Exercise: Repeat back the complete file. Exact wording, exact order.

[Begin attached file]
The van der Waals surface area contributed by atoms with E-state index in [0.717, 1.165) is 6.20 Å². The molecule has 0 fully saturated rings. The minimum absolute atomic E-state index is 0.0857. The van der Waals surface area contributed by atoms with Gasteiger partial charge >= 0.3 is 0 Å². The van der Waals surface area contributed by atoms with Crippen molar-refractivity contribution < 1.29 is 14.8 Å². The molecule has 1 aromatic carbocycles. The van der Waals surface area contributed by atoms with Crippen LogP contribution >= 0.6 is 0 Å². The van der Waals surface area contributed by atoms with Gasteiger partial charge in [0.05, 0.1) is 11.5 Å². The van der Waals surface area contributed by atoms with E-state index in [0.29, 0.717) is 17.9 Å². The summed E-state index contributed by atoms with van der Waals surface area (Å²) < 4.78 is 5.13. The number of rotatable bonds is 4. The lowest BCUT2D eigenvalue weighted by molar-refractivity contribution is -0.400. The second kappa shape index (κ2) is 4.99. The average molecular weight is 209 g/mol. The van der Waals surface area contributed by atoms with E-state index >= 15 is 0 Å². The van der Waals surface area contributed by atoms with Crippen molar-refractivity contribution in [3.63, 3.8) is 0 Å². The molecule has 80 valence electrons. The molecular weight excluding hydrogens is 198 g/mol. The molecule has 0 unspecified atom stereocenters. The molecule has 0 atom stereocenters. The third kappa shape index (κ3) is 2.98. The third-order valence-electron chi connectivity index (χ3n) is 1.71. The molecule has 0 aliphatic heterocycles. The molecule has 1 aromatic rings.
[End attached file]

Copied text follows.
The van der Waals surface area contributed by atoms with E-state index in [0.717, 1.165) is 6.20 Å². The molecule has 0 fully saturated rings. The minimum absolute atomic E-state index is 0.0857. The van der Waals surface area contributed by atoms with Gasteiger partial charge >= 0.3 is 0 Å². The van der Waals surface area contributed by atoms with Crippen molar-refractivity contribution < 1.29 is 14.8 Å². The molecule has 1 aromatic carbocycles. The van der Waals surface area contributed by atoms with Crippen LogP contribution >= 0.6 is 0 Å². The van der Waals surface area contributed by atoms with Gasteiger partial charge in [0.05, 0.1) is 11.5 Å². The van der Waals surface area contributed by atoms with E-state index in [0.29, 0.717) is 17.9 Å². The summed E-state index contributed by atoms with van der Waals surface area (Å²) < 4.78 is 5.13. The number of rotatable bonds is 4. The lowest BCUT2D eigenvalue weighted by molar-refractivity contribution is -0.400. The second kappa shape index (κ2) is 4.99. The average molecular weight is 209 g/mol. The van der Waals surface area contributed by atoms with E-state index >= 15 is 0 Å². The van der Waals surface area contributed by atoms with Crippen molar-refractivity contribution in [3.63, 3.8) is 0 Å². The molecule has 80 valence electrons. The molecular weight excluding hydrogens is 198 g/mol. The molecule has 0 unspecified atom stereocenters. The molecule has 0 atom stereocenters. The third kappa shape index (κ3) is 2.98. The third-order valence-electron chi connectivity index (χ3n) is 1.71. The molecule has 0 aliphatic heterocycles. The molecule has 1 aromatic rings.